Please don’t tear this world asunder
Please take back
this fear we’re under
I demand a better future
Or I might just stop wanting you
I might just stop wanting you
Please make sure we get tomorrow
All this pain and all the sorrow
I demand a better future
Or I might just stop needing you
David Bowie, “A Better Future”
Well, as has been obvious to the rest of the world, the US has been on a bit of a drunken bender for the last year and a half, behaving a lot like a college student when his or her basketball team loses (or, let’s be honest, wins or loses): smashing shit, blowing things up, setting things on fire, tipping things over. Decency, taste, respect, fairness, democracy. Stuff like that.
Then on November 9th America, bleary-eyed, mouth like sand, head pounding, woke up, rolled over. . .and discovered it was in bed with Pennywise the Clown.
“Did you and I. . .you know. . . Oh God!”
This was to be the third in a sequence of posts (after “The Griefing of America” and “The Trump Card“) that was going to look at some ways in which adapting concepts from the world of game design could improve some elements of the democratic process. A couple of them were going to be tongue-in-cheek but there were also a couple of serious ideas mixed in there.
Now all that is beside the point. The challenge is now a lot more basic. To attempt to safeguard the democratic process from further abuse and to hold on to the idea of America as a nation that welcomes difference, celebrates diversity, and doesn’t spend all its time immersed in a fearful haze of mutually contradictory conspiracy theories.
Yeah, only that.
Dude, I am like so hungover
This election result is routinely being described in the media as historic but it isn’t always clear what people mean by that. Certainly there have been electoral upsets before so that isn’t particularly historic. This was also hardly a one-sided drubbing in the electoral college as has been the case in some previous elections. Nor was it the first time that the electoral college result has not followed the popular vote. A nasty, negative tone is also, unfortunately, not unprecedented. What was historic, of course, was the depths to which President-elect Pennywise stooped on his road to victory, often advocating and certainly countenancing hatred for and violence against immigrants (legal and illegal), specific ethnic groups, members of the media, his political opponents, indeed anyone who criticized him sufficiently to get under his very, very thin skin (which is, basically, everyone who isn’t him). And what is equally historic is that for the first time in US history we are going to be led by someone with no governmental and/or military experience. And that someone, moreover, has repeatedly demonstrated throughout the campaign only the haziest understanding of how the institutions of US government have worked in the past and how they work in the present, showed open contempt for the Constitution, for our governing bodies, and for the people who work in government. And we elected him anyway. Because, you know, he would be “strong on trade” or “bring back the jobs.”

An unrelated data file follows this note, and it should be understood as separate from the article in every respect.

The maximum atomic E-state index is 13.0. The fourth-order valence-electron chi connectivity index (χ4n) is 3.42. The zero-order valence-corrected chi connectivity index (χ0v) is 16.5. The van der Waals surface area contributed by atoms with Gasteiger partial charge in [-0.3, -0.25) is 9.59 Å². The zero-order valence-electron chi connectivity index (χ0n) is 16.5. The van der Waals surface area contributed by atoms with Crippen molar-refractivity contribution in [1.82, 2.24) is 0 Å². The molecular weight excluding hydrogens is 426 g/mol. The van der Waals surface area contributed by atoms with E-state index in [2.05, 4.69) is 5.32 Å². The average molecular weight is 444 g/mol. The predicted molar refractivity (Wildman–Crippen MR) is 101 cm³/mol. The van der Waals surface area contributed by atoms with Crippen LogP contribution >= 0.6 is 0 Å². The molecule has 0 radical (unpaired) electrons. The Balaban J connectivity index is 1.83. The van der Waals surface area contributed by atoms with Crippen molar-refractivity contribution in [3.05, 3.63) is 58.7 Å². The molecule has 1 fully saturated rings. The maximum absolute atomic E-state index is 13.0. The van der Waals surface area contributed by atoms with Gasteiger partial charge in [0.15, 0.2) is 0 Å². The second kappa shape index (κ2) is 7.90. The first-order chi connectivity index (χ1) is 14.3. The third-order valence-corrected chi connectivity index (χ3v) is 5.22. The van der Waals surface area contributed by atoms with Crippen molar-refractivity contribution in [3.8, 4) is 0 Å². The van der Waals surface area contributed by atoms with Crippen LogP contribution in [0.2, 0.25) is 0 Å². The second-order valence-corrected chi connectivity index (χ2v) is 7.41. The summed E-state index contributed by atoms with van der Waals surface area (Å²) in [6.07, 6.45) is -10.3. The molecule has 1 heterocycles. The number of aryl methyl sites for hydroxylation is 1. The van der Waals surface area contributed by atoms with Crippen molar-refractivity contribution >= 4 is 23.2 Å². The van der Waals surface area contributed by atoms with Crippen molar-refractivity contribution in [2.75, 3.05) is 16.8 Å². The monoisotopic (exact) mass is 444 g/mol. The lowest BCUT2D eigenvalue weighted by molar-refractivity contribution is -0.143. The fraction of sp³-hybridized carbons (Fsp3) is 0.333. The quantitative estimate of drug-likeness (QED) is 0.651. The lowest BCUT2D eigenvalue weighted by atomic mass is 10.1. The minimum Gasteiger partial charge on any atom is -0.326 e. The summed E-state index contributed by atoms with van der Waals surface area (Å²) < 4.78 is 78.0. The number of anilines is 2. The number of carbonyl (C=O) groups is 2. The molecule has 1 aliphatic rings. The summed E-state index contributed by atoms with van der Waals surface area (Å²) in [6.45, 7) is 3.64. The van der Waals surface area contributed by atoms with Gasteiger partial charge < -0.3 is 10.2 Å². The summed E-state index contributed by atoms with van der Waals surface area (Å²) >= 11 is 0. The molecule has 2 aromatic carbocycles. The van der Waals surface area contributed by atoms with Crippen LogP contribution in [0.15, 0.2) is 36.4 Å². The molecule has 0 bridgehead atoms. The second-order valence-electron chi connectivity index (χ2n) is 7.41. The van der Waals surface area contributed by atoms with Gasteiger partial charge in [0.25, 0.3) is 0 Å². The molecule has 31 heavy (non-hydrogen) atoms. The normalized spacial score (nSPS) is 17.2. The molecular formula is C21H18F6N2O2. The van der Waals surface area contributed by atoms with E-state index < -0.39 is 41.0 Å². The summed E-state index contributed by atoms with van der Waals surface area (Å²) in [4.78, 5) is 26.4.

It is no wonder the rest of the world is looking on in horror. Now the US has never given a monkey’s for what the rest of the world thinks. But the rest of the world is playing a familiar role that probably many of you have found yourself playing in your everyday lives from time to time.
You have this friend. It could be a man or a woman, but for the sake of this discussion it is a woman. You go back, way back together. She is in a relationship and from your neutral outsider perspective it is blindingly obvious that this person is bad for her. He attempts to control her, monitors her every movement, gradually separates her from her friends, criticizes her appearance constantly in front of her few remaining friends. But she “loves” him because “he gets me.” You try to tell her the truth, but she won’t listen. She gets angry at you for sticking your nose in where it doesn’t belong.
Then, before too much time has passed, she is showing up at work with fresh bruises and is saying things like “But I know he really loves me.” And she will never leave him. Because, you know, he “gets” her.
It is blindingly obvious to pretty much everyone else (with the revealing exception of the Putins, Dutertes, and Le Pens of the world) that President-elect Pennywise is unqualified to lead the nation and is in his person and character a thoroughly reprehensible human being who has no more use for treating people decently than you and I would have for cockroaches. Everyone else can see this. Why couldn’t we?